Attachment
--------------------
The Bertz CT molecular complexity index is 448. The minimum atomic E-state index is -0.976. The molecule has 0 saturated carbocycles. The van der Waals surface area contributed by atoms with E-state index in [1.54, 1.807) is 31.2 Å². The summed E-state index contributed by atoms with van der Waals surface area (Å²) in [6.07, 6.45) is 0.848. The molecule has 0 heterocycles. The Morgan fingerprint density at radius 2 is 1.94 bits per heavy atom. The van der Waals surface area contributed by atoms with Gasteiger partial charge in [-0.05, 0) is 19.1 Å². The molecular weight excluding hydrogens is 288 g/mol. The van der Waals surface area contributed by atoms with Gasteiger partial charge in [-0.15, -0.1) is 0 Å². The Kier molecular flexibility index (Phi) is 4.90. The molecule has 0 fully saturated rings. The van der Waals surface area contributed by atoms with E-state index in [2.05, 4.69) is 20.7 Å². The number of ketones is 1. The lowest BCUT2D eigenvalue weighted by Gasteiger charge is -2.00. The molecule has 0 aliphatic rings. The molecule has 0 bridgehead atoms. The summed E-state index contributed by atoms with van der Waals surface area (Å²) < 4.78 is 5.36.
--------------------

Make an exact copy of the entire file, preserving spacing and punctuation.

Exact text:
The Bertz CT molecular complexity index is 448. The minimum atomic E-state index is -0.976. The molecule has 0 saturated carbocycles. The van der Waals surface area contributed by atoms with E-state index in [1.54, 1.807) is 31.2 Å². The summed E-state index contributed by atoms with van der Waals surface area (Å²) in [6.07, 6.45) is 0.848. The molecule has 0 heterocycles. The Morgan fingerprint density at radius 2 is 1.94 bits per heavy atom. The van der Waals surface area contributed by atoms with Gasteiger partial charge in [-0.05, 0) is 19.1 Å². The molecular weight excluding hydrogens is 288 g/mol. The van der Waals surface area contributed by atoms with Gasteiger partial charge in [-0.15, -0.1) is 0 Å². The Kier molecular flexibility index (Phi) is 4.90. The molecule has 0 fully saturated rings. The van der Waals surface area contributed by atoms with E-state index in [2.05, 4.69) is 20.7 Å². The number of ketones is 1. The lowest BCUT2D eigenvalue weighted by Gasteiger charge is -2.00. The molecule has 0 aliphatic rings. The molecule has 0 bridgehead atoms. The summed E-state index contributed by atoms with van der Waals surface area (Å²) < 4.78 is 5.36.